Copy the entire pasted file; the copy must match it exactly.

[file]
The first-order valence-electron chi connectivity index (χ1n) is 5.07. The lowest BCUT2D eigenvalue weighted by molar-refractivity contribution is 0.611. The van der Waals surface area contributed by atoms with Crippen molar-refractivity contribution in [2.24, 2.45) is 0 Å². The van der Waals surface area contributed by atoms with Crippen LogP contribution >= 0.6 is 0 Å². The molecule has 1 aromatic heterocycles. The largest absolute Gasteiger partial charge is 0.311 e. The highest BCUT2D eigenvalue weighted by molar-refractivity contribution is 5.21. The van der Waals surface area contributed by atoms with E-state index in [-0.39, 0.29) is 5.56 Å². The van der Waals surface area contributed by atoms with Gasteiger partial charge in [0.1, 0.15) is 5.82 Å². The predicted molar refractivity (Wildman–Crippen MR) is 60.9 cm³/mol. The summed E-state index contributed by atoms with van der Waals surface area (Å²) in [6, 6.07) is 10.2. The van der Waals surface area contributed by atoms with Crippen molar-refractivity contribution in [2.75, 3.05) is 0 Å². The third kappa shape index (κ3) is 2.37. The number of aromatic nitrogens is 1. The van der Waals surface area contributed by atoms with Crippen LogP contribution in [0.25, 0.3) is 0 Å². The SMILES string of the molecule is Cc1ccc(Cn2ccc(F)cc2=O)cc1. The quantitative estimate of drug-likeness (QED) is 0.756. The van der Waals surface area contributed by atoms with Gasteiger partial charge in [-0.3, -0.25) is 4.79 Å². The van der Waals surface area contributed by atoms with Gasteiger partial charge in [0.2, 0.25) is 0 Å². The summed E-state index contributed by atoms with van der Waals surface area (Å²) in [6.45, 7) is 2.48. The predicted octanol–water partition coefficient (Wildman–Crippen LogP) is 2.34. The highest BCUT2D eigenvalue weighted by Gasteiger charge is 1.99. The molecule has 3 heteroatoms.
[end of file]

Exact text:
The first-order valence-electron chi connectivity index (χ1n) is 5.07. The lowest BCUT2D eigenvalue weighted by molar-refractivity contribution is 0.611. The van der Waals surface area contributed by atoms with Crippen molar-refractivity contribution in [2.24, 2.45) is 0 Å². The van der Waals surface area contributed by atoms with Crippen LogP contribution >= 0.6 is 0 Å². The molecule has 1 aromatic heterocycles. The largest absolute Gasteiger partial charge is 0.311 e. The highest BCUT2D eigenvalue weighted by molar-refractivity contribution is 5.21. The van der Waals surface area contributed by atoms with E-state index in [-0.39, 0.29) is 5.56 Å². The van der Waals surface area contributed by atoms with Gasteiger partial charge in [0.1, 0.15) is 5.82 Å². The predicted molar refractivity (Wildman–Crippen MR) is 60.9 cm³/mol. The summed E-state index contributed by atoms with van der Waals surface area (Å²) in [6, 6.07) is 10.2. The van der Waals surface area contributed by atoms with Crippen molar-refractivity contribution in [2.75, 3.05) is 0 Å². The third kappa shape index (κ3) is 2.37. The number of aromatic nitrogens is 1. The van der Waals surface area contributed by atoms with Crippen LogP contribution in [0.25, 0.3) is 0 Å². The SMILES string of the molecule is Cc1ccc(Cn2ccc(F)cc2=O)cc1. The quantitative estimate of drug-likeness (QED) is 0.756. The van der Waals surface area contributed by atoms with Gasteiger partial charge in [-0.3, -0.25) is 4.79 Å². The van der Waals surface area contributed by atoms with Gasteiger partial charge in [0.2, 0.25) is 0 Å². The summed E-state index contributed by atoms with van der Waals surface area (Å²) in [6.45, 7) is 2.48. The predicted octanol–water partition coefficient (Wildman–Crippen LogP) is 2.34. The highest BCUT2D eigenvalue weighted by Gasteiger charge is 1.99. The molecule has 3 heteroatoms.